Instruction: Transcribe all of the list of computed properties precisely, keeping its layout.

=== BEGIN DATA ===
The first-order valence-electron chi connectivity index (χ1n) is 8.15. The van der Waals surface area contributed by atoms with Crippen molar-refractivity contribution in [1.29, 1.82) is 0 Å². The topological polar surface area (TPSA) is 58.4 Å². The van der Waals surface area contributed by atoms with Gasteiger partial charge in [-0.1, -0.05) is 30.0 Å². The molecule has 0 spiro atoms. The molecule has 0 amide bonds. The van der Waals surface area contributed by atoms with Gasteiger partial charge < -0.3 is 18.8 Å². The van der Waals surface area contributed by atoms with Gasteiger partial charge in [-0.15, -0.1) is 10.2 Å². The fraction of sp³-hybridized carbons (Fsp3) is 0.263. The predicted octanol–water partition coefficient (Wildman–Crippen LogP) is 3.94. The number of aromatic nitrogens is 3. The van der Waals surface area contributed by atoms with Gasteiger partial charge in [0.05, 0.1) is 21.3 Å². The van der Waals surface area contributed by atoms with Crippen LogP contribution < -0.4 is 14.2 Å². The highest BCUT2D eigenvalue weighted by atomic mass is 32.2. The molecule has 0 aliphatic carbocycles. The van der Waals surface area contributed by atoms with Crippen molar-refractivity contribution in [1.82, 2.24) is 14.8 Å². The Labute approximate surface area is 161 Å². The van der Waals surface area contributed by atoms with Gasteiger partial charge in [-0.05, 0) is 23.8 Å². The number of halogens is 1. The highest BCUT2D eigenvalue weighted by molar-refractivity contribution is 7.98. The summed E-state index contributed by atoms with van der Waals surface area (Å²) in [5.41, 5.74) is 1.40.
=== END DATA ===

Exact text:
The first-order valence-electron chi connectivity index (χ1n) is 8.15. The van der Waals surface area contributed by atoms with Crippen molar-refractivity contribution in [1.29, 1.82) is 0 Å². The topological polar surface area (TPSA) is 58.4 Å². The van der Waals surface area contributed by atoms with Gasteiger partial charge in [-0.1, -0.05) is 30.0 Å². The molecule has 0 spiro atoms. The molecule has 0 amide bonds. The van der Waals surface area contributed by atoms with Gasteiger partial charge < -0.3 is 18.8 Å². The van der Waals surface area contributed by atoms with Gasteiger partial charge in [-0.15, -0.1) is 10.2 Å². The fraction of sp³-hybridized carbons (Fsp3) is 0.263. The predicted octanol–water partition coefficient (Wildman–Crippen LogP) is 3.94. The number of aromatic nitrogens is 3. The van der Waals surface area contributed by atoms with Gasteiger partial charge in [0.05, 0.1) is 21.3 Å². The van der Waals surface area contributed by atoms with Crippen LogP contribution < -0.4 is 14.2 Å². The highest BCUT2D eigenvalue weighted by atomic mass is 32.2. The molecule has 0 aliphatic carbocycles. The van der Waals surface area contributed by atoms with Crippen molar-refractivity contribution in [1.82, 2.24) is 14.8 Å². The Labute approximate surface area is 161 Å². The van der Waals surface area contributed by atoms with Gasteiger partial charge in [-0.05, 0) is 23.8 Å². The number of halogens is 1. The highest BCUT2D eigenvalue weighted by molar-refractivity contribution is 7.98. The summed E-state index contributed by atoms with van der Waals surface area (Å²) in [5.41, 5.74) is 1.40.